Recently, I was invite to speak to sixth-form students about sustainable fashion. I devised an online assembly style workshop: for the for the first 30 minutes I gave an introduction to Ecotainment! & Tip of the Pops. Focussing on some of my most outrageous costumes but also my working practices as a recycling centre operative and delivery driver.
The group of about thirty students was then split into three working-groups to come-up with their own ideas and suggestions how to make fashion sustainable. To give you an idea of what that was like here are some excerpts of my talk along with the students own ideas and suggestions. These student outcomes can then be put into practice by individuals or groups to create their own Sustainable Fashion Action Plan.
The session went really well and I found it really useful to reflect on my own practice
“Once I had my equipment and tunes I turned my attention to my outfit. I was never going to be a world class DJ but I could certainly look and sound unique. Working at the recycling centre meant I would find even more treasures. Back then we sorted the clothing into Rags, Vintage & Re-sale. Working there meant that I had first-dibs on some of the best second hand clothing around, from designer labels to sports and vintage I was spoilt for choice.
When friends from Boscombe Fair wanted to put on a fashion show we ‘borrowed’ clothes from the Recycling Centre and Clobber the vintage store in Bournemouth. Some of the best ‘finds’ I sent to festival contacts who would embellish them with more reclaimed fabrics and accessories. My natural DJ aesthetic was haz-waste industrial meets shabby-chic style. Pink ski-goggles and a hard-hat completed the look!”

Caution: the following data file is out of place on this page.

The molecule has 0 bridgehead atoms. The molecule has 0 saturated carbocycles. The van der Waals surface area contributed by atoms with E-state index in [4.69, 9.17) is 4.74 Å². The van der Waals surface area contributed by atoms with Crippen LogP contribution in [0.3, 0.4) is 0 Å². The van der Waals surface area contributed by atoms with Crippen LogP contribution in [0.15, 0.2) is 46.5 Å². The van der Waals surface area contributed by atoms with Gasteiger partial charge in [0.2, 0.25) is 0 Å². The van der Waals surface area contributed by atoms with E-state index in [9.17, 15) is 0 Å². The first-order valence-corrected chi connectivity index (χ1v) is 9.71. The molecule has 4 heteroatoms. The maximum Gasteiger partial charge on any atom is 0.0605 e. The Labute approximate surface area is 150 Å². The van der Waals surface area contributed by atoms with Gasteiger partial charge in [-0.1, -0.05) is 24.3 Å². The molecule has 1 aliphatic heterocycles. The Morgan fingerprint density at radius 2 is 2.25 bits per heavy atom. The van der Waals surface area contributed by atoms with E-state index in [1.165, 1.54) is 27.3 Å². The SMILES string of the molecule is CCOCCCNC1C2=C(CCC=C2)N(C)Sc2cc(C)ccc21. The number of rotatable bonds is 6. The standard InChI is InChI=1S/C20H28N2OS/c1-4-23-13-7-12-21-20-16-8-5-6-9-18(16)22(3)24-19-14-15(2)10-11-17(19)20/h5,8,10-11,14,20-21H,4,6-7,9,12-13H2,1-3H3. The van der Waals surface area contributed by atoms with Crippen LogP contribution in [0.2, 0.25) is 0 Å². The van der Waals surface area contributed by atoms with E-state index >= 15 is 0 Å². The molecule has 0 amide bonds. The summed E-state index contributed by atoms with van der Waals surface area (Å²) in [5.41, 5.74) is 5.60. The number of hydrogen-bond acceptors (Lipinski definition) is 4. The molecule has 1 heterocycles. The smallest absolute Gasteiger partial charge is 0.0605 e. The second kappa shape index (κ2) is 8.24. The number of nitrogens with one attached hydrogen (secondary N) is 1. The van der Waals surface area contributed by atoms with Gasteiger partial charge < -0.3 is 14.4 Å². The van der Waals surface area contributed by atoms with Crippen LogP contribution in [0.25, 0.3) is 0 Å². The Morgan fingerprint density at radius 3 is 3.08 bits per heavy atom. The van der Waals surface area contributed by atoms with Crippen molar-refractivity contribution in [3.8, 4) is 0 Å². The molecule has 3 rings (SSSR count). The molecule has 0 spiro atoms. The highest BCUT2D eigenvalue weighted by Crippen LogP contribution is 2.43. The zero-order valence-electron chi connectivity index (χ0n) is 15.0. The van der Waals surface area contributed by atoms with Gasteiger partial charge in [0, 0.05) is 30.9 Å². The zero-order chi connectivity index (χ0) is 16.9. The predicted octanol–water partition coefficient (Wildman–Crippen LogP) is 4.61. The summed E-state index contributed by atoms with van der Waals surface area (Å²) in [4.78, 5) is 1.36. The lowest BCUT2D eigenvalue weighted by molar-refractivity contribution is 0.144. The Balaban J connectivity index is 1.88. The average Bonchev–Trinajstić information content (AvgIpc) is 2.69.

“…after [showing] a film ‘The True Cost’ to students at Bournemouth & Poole College. In the discussion afterwards we talked about how difficult it is to do the right thing with so many pressures put on young people. After that event I was shocked to find-out a special event for students in the local shopping centre. Where they had DJ’s and discount cards the shops would stay open just for students and they were encouraged to spend spend spend!
So today we are going to do something completely different. I am going to talk to you about my fashion finds and stories. You will then work in small-groups to come up with answers to this question ‘How Can Fashion Be Sustainable?’. Each small group has 15 minutes to come-up with 3 solutions – begin by brainstorming and coming-up with many suggestions and then refine your ideas and select the best 3.”